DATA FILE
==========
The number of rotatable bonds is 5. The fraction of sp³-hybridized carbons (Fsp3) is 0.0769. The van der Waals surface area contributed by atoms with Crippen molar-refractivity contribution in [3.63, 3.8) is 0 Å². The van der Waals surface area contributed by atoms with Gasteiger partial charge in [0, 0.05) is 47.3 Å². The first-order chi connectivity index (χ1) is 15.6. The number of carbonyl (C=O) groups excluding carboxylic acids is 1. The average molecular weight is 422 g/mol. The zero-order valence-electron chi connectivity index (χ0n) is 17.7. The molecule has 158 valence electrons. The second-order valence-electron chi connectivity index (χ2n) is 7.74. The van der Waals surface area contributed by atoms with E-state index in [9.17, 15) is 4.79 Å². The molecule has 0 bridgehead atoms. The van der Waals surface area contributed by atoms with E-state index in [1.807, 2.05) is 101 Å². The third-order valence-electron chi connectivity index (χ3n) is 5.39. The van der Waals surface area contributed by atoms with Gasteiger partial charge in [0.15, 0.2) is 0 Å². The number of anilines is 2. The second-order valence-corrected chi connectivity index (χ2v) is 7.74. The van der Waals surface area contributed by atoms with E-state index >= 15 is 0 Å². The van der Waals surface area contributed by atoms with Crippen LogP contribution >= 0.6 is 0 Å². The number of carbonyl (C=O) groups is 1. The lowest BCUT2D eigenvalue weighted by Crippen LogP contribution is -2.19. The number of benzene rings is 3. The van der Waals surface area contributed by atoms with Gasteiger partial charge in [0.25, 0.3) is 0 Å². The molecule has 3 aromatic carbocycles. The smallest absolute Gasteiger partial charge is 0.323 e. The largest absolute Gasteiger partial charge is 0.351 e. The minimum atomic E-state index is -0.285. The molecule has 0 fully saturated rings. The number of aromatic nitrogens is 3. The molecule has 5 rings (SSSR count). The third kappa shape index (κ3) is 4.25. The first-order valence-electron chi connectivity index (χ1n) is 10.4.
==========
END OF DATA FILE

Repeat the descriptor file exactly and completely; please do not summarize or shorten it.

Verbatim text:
The number of rotatable bonds is 5. The fraction of sp³-hybridized carbons (Fsp3) is 0.0769. The van der Waals surface area contributed by atoms with Crippen molar-refractivity contribution in [3.63, 3.8) is 0 Å². The van der Waals surface area contributed by atoms with Gasteiger partial charge in [0, 0.05) is 47.3 Å². The first-order chi connectivity index (χ1) is 15.6. The number of carbonyl (C=O) groups excluding carboxylic acids is 1. The average molecular weight is 422 g/mol. The zero-order valence-electron chi connectivity index (χ0n) is 17.7. The molecule has 158 valence electrons. The second-order valence-electron chi connectivity index (χ2n) is 7.74. The van der Waals surface area contributed by atoms with E-state index in [9.17, 15) is 4.79 Å². The molecule has 0 bridgehead atoms. The van der Waals surface area contributed by atoms with E-state index in [1.807, 2.05) is 101 Å². The third-order valence-electron chi connectivity index (χ3n) is 5.39. The van der Waals surface area contributed by atoms with Gasteiger partial charge in [0.15, 0.2) is 0 Å². The number of anilines is 2. The second-order valence-corrected chi connectivity index (χ2v) is 7.74. The van der Waals surface area contributed by atoms with E-state index >= 15 is 0 Å². The van der Waals surface area contributed by atoms with Crippen LogP contribution >= 0.6 is 0 Å². The number of carbonyl (C=O) groups is 1. The lowest BCUT2D eigenvalue weighted by Crippen LogP contribution is -2.19. The number of benzene rings is 3. The van der Waals surface area contributed by atoms with Gasteiger partial charge in [0.25, 0.3) is 0 Å². The molecule has 3 aromatic carbocycles. The smallest absolute Gasteiger partial charge is 0.323 e. The largest absolute Gasteiger partial charge is 0.351 e. The minimum atomic E-state index is -0.285. The molecule has 0 fully saturated rings. The number of aromatic nitrogens is 3. The molecule has 5 rings (SSSR count). The third kappa shape index (κ3) is 4.25. The first-order valence-electron chi connectivity index (χ1n) is 10.4.